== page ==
Over the next few days we will see perhaps the most turbulent political environment the UK has seen for many years. The Conservative party is struggling to put together a minority government held up by the DUP and the Labour Party is waiting in the wings to put together some kind of rainbow alliance. Whatever happens over the next few days it seems almost inevitable there will be yet another general election within 12 months. This will cause undue damage to the UK economy in the short term and affordability will become the biggest concern for the UK property market.
It is inevitable that economic growth in the UK will slow in the short term and with inflation towards the higher end of the recent range the real value of the pound in your pocket will fall. This will impact the affordability factor for UK property and probably push more people to the rental market. Indeed, a recent survey suggested that two thirds of UK tenants still expect to be living in the rental sector in three years. This is before we even begin to factor in any potential problems with the Brexit negotiations.
Theresa May is unlikely to be the UK Prime Minister by the end of 2017 and many believe she will actually be gone in just a matter of days. This uncertainty is already concerning the credit rating agencies with Moody suggesting the UK credit rating will fall in the short term.
UK property prices
Even though economic growth in the UK could stall in the short term, amid ongoing political uncertainty, UK property prices are unlikely to fall too far. The simple fact is that as the affordability factor becomes even more stretched in the short term more people will be forced to turn to the rental market. We may see a little softening of rental prices as incomes are squeezed but this should not be too dramatic because demand for rental property will remain strong.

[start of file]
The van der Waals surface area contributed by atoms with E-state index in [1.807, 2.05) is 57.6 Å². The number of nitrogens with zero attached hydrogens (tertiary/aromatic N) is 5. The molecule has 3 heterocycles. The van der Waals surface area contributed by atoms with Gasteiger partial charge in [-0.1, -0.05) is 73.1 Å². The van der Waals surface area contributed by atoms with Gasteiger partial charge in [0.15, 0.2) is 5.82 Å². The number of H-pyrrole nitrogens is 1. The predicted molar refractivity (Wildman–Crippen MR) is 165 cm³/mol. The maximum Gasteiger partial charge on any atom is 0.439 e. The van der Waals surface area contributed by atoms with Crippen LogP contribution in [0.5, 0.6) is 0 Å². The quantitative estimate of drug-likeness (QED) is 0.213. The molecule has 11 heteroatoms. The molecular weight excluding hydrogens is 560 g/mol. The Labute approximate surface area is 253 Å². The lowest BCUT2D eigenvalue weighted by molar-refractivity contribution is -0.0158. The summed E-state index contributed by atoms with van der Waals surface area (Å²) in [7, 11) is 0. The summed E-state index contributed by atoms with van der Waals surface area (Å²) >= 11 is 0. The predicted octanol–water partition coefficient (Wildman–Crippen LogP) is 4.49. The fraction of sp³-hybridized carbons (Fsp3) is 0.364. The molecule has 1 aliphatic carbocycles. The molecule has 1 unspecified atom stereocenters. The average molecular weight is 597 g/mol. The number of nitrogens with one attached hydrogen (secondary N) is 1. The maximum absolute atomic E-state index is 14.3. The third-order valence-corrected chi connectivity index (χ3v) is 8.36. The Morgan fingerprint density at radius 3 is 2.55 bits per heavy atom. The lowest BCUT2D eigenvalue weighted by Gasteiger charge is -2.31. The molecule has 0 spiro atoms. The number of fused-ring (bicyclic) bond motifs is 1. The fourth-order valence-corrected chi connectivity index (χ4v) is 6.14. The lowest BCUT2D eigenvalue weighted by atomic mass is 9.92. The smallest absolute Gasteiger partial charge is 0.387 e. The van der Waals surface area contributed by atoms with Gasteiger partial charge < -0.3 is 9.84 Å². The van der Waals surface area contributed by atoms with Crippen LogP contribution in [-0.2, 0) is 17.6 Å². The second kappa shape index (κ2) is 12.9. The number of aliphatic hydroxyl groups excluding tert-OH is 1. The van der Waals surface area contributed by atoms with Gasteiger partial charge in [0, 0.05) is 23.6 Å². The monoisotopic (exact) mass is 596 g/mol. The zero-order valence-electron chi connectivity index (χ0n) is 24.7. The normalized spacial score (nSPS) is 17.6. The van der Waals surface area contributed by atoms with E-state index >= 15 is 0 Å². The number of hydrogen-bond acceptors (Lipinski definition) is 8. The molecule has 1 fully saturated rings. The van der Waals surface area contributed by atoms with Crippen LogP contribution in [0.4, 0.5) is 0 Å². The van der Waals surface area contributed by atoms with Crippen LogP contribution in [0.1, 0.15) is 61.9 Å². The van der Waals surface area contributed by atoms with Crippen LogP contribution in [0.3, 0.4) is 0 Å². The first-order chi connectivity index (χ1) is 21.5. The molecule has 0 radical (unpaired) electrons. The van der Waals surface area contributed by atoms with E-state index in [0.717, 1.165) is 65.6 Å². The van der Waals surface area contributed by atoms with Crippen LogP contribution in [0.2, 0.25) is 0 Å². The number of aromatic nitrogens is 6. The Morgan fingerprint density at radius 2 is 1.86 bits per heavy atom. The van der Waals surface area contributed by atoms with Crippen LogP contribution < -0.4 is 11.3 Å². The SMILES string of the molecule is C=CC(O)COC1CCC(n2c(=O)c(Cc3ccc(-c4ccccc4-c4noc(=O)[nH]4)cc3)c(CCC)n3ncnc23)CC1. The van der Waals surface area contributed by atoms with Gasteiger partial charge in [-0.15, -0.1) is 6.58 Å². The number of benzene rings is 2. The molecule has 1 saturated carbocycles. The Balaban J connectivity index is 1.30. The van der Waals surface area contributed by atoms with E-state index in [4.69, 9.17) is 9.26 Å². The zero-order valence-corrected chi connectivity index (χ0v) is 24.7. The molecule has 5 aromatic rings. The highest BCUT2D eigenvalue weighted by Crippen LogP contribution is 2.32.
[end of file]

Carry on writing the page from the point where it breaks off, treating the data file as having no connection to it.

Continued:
It is also worth noting that the more trouble for the UK pound the more attractive the UK property market becomes to overseas investors. Let’s not forget that the UK is one of the major economies of the world and the UK property market, even excluding London, is still much sought after. The simple fact remains that the UK population continues to grow, new build numbers are well behind those required to serve even current demand therefore UK property prices will always have a backbone of support.
Could the UK population take another election?
Despite the fact we have had referendums and elections aplenty over the last few years it seems almost inevitable there will be yet another election within 12 months. Even if the Conservative party fails to cement an agreement with the DUP and Jeremy Corbyn steps forward with his rainbow alliance, any of these two shaky government setups would be unlikely to last very long. There is simply too much divergence within the UK political arena with the SNP still pushing for independence, the Liberal Democrats in denial of Brexit and the Labour Party flip-flopping between support and resistance to any Brexit deal.
Indeed just today we had a suggestion from the Labour Party that the DUP might be able to support a minority Labour government on some issues, despite the fact that Labour supporters are demanding the DUP plays no role. Confused?